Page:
Thursday, 15th July 1926

15th July, 1926


Dear Mr. Bruce,

The mail this week is only a supplementary one and will reach Melbourne about two days in advance of the regular mail going next week. I am therefore economising my time and am not writing at any length today.

I have written you, under separate cover, a letter in reference to Lord Salisbury’s [1] visit to Australia with the Parliamentary Delegation.

At the request of the Committee of Members of the House of Commons, of which I have written to you recently [2], I drafted a series of Parliamentary questions, which amounted to about 20 in number, referring to the recommendations of the last Imperial Economic Conference. Some of these questions have now been asked and replies given. I enclose extracts from Hansard of all those that have so far been asked.


The Empire Marketing Board yesterday approved, in principle, an expenditure of 120,000 on advertising during the coming six months. This advertising is to be of a general educational nature and will follow in a general way the lines of the memorandum which was presented to the Publicity Committee and of which I sent you a copy with my letter of 24th June.

Mr. Pick [3], of the Underground, who has been co-opted to the Publicity Committee, is going to prove of immense value to us and at the first full meeting of the Publicity Committee, which was held last Friday, he immediately showed his value.

At the request of Mr. Ormsby-Gore [4], the Chairman of this Committee, I had outlined the general idea of a preliminary educational poster campaign. Mr. Pick was then asked to express his views and he said that, after studying the memorandum and listening to what I had to say, he had come to the conclusion that what we wanted to do was to have an economic geography of the British Empire and show it to the people of Great Britain by means of a number of pictures and a few words. I can hardly imagine a happier summing up of the idea we have had in mind.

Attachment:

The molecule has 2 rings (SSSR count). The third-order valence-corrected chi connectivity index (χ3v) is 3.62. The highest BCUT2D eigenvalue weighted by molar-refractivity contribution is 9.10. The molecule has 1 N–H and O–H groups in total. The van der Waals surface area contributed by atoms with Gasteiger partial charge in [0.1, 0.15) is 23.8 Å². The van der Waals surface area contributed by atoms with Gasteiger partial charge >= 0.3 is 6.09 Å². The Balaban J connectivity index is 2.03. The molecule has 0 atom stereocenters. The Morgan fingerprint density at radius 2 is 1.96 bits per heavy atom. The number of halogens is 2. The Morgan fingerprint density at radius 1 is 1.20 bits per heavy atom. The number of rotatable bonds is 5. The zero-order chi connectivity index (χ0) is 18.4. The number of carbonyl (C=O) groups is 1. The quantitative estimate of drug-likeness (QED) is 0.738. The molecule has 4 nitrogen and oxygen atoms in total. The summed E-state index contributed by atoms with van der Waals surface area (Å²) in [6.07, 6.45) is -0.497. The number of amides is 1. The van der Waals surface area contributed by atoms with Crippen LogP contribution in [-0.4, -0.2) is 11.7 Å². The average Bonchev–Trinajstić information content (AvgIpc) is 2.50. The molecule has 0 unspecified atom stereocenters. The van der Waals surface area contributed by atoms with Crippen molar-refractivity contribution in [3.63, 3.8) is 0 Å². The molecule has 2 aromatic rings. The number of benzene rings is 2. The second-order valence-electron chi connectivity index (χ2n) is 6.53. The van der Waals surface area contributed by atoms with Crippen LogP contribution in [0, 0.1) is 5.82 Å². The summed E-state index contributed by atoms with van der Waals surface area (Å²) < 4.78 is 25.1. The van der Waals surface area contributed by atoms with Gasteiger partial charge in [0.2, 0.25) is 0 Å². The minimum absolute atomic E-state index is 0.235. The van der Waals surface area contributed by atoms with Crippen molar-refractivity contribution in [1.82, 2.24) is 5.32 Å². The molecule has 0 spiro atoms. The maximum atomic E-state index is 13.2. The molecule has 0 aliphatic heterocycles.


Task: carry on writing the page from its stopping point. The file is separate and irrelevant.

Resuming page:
The general attitude of the Publicity Committee was that it would be very dangerous for the Empire Marketing Board to become responsible for the advertising of any commodity which was not of high and uniform quality and in regular supply. While it is not possible to quarrel with the general soundness of this dictum, it does point out in the clearest way the limitations as to the extent to which the Empire Marketing Board’s publicity can assist Empire industries. The young and struggling industry which has not achieved complete organization, the quality of whose produce is variable and in which grading and packing have not reached a high level, will not be able to receive very much direct assistance through publicity.

This reinforces my general point of view that the publicity campaigns which we are about to start must largely be aimed at so educating the British electorate as to cause a change of heart on fiscal matters.


I am very much hoping that the Imperial Conference will not be postponed. If a full Imperial Conference cannot be arranged owing to the Canadian position [5], I should have thought it desirable to have proceeded with an Imperial Economic Conference.

I spoke to Mr. Amery [6] about this yesterday at the Empire Marketing Board Meeting. It is quite clear that Mr. Amery is most anxious for a Conference.

One of my main reasons for desiring a Conference is because I am looking forward most anxiously to seeing you in London and having the opportunity of discussing two large series of questions, namely (a) Empire trade and development (b) The organization of Australian marketing.

Yours sincerely, F. L. MCDOUGALL

_1 Marquess of Salisbury, Lord Privy Seal and Leader of the House of Lords. The letter has not been found.

2 See Letters 77 and 78.

3 Frank Pick, Publicity Director of the London Underground Railway System.

4 William Ormsby-Gore, Parliamentary Under-Secretary for the Colonies.

5 See note 1 to Letter 80.

6 Leopold Amery, Secretary for the Colonies and for Dominion Affairs.